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14 July 2023

From Logan Williams and Dr Beatrice Tinsley to Professor Roy Kerr and Emeritus Professor Graham Nuthall, learn about the Innovators UC is showcasing to celebrate our 150th anniversary!

UC Legend - Beatrice Tinsley
Dr Beatrice Tinsley

BSc 1961, MSc (Hons) 1963

Known as the “Queen of the Cosmos”, Beatrice Tinsley’s work has had a profound influence on what scientists know about the stars, the galaxy, and the Universe itself. Deciding by the age of 14 that she wanted to be an astrophysicist, she graduated with an MSc in Physics in 1961. Despite producing over 100 papers in her short 14-year academic career, Beatrice struggled to receive professional recognition in the male-dominated world of academia in the United States. She became a Professor of Astronomy at Yale University, only 3 years before her death in 1981.

David Jaggar
David Jaggar

BSc 1988, MSc (Hons) 1991

David Jaggar redesigned a little-known British microprocessor called ARM (based on work from his MSc thesis at UC), to be the first choice for powering the portable products of the digital age, including every cell phone since 1996. It’s still in wide use today, in many different products, with approximately 250 billion ARM processors shipped, most of which use David’s core patents. After receiving the James Clark Maxwell medal in 2019 for "ground-breaking contributions that have had an exceptional impact on the development of electronics and electrical engineering or related fields", David performs many guest lectures and speeches worldwide.

Steve Leftly
Steve Leftly

BSc 1991

With a CV of experience sitting at the intersection of textiles and technology, Steve Leftly’s career has seen him work as an analytical chemist and a scientist developing tech commercialised by the likes of Nike, Adidas, North Face, and NASA. Embracing his entrepreneurial spirit, Steve co-founded wearable rehabilitation technology company Myovolt. Part of the growing tech and innovation sector in New Zealand, Myovolt was initially pioneered as vibration rehabilitation for muscles and joints and is now being investigated for use in the treatment of conditions like stroke, MS, and Parkinson’s. Steve’s goal is to see this technology helping millions of people every day.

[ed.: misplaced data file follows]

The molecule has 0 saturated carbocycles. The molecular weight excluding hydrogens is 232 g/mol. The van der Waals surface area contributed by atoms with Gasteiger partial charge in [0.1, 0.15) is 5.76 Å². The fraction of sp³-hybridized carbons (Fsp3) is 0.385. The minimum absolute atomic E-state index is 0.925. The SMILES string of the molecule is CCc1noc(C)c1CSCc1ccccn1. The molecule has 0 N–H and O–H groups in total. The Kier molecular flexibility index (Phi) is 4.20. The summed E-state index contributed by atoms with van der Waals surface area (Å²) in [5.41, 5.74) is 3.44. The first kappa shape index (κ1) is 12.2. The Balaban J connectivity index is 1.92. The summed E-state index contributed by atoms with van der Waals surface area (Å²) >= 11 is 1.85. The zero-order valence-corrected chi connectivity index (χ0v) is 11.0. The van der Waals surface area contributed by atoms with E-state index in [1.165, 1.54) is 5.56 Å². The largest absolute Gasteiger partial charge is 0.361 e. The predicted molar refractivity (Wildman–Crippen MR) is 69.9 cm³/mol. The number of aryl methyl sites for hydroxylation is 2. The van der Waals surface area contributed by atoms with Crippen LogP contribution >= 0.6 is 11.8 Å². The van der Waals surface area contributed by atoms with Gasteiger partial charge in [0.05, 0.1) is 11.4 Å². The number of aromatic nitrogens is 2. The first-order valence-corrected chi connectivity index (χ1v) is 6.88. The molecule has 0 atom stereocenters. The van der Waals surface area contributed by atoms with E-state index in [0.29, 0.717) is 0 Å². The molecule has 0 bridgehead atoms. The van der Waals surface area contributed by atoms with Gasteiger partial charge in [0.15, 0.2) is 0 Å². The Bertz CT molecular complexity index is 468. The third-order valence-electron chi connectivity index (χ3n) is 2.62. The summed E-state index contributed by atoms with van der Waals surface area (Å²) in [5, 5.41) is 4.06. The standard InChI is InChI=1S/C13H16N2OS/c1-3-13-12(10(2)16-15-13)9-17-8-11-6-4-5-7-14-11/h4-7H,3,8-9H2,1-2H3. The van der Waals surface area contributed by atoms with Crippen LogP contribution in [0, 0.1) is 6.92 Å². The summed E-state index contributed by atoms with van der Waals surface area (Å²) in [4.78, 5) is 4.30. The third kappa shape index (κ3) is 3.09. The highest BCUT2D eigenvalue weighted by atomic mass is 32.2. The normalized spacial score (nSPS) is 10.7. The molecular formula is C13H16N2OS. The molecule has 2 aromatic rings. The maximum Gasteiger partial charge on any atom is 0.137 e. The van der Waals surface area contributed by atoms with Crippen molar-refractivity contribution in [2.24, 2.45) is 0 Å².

Jonathan Ring
Jonathan Ring

BE (Hons) 2018, ME 2022

Development of the technology for Zincovery began during Jonathan’s master’s thesis study. With the assistance of co-founder Professor Aaron Marshall, in two years, the idea has gone from a master’s project to a start-up employing seven people. The innovative tech recycles zinc from galvanised steel five times more efficiently than tradition methods, making it a more environmentally friendly and cost-effective alternative. With a global market opportunity estimated at over $10 billion per annum and several awards under their belt (including the Callaghan Innovation C-Prize in 2020 and KiwiNet’s Breakthrough Innovator Award in 2022) Jonathan is only just getting started.

Robert Peach
Dr Robert Peach

BSc 1978

After studying Zoology at UC, Robert Peach continued his education studying at Lincoln University and then the University of Otago. After completing his PhD in Biochemistry, he took up a career at pharmaceutical and biotechnology companies in America including co-founding two start-up biotechnology companies. Robert is the co-author of 75+ scientific publications and book chapters and 20+ patents. His extensive 30 years of drug discovery and development experience in autoimmune and inflammatory diseases and cancer has resulted in multiple drugs entering clinal trials, with four becoming registered drugs. Robert currently serves on several Boards of Directors.

Roy Kerr 2
Professor Roy Kerr CNZM FRS FRSNZ

BSc 1954, MSc (Hons) 1955, DSc 2015

Eminent mathematician Roy Kerr is known internationally for discovering the Kerr solution in 1963, an exact solution to the Einstein field equation of general relativity – something that had eluded scientists for 47 years and had many in the field doubting it could even be done. Roy’s discovery triggered a revolution in the field of astrophysics. In 1971, he returned to New Zealand and UC where he taught until his retirement. Roy was made Companion of the New Zealand Order of Merit in 2011 and in 2016 was awarded UC’s highest honour of Canterbury Distinguished Professor, a title only two others before him share.